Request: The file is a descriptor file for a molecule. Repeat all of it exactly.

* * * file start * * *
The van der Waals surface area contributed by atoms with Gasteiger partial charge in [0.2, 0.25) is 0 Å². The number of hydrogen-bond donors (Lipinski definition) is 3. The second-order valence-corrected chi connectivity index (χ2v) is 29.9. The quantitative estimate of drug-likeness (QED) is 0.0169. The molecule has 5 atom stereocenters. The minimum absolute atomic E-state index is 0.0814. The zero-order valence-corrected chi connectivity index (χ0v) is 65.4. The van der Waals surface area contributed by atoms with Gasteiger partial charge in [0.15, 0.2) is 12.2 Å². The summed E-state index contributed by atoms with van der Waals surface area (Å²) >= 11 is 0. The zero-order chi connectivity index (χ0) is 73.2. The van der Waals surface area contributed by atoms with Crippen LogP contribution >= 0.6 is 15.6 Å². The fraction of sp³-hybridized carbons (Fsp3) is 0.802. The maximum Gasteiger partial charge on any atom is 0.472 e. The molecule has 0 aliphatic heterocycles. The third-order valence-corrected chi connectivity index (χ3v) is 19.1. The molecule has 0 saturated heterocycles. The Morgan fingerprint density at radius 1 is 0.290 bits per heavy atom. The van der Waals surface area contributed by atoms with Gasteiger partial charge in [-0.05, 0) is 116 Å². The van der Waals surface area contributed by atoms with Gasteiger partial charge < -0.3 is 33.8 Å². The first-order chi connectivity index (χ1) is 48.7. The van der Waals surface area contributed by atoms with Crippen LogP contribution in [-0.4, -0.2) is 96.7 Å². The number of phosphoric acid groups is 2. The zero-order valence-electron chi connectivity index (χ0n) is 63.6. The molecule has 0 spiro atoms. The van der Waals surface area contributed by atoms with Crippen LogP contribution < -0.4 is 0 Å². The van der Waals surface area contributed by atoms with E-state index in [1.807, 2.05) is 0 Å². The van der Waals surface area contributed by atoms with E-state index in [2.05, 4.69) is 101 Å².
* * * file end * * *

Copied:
The van der Waals surface area contributed by atoms with Gasteiger partial charge in [0.2, 0.25) is 0 Å². The number of hydrogen-bond donors (Lipinski definition) is 3. The second-order valence-corrected chi connectivity index (χ2v) is 29.9. The quantitative estimate of drug-likeness (QED) is 0.0169. The molecule has 5 atom stereocenters. The minimum absolute atomic E-state index is 0.0814. The zero-order valence-corrected chi connectivity index (χ0v) is 65.4. The van der Waals surface area contributed by atoms with Gasteiger partial charge in [0.15, 0.2) is 12.2 Å². The summed E-state index contributed by atoms with van der Waals surface area (Å²) >= 11 is 0. The zero-order chi connectivity index (χ0) is 73.2. The van der Waals surface area contributed by atoms with Crippen LogP contribution >= 0.6 is 15.6 Å². The fraction of sp³-hybridized carbons (Fsp3) is 0.802. The maximum Gasteiger partial charge on any atom is 0.472 e. The molecule has 0 aliphatic heterocycles. The third-order valence-corrected chi connectivity index (χ3v) is 19.1. The molecule has 0 saturated heterocycles. The Morgan fingerprint density at radius 1 is 0.290 bits per heavy atom. The van der Waals surface area contributed by atoms with Gasteiger partial charge in [-0.05, 0) is 116 Å². The van der Waals surface area contributed by atoms with Gasteiger partial charge < -0.3 is 33.8 Å². The first-order chi connectivity index (χ1) is 48.7. The van der Waals surface area contributed by atoms with Crippen LogP contribution in [-0.4, -0.2) is 96.7 Å². The number of phosphoric acid groups is 2. The zero-order valence-electron chi connectivity index (χ0n) is 63.6. The molecule has 0 spiro atoms. The van der Waals surface area contributed by atoms with Crippen LogP contribution < -0.4 is 0 Å². The van der Waals surface area contributed by atoms with E-state index in [1.807, 2.05) is 0 Å². The van der Waals surface area contributed by atoms with E-state index in [2.05, 4.69) is 101 Å².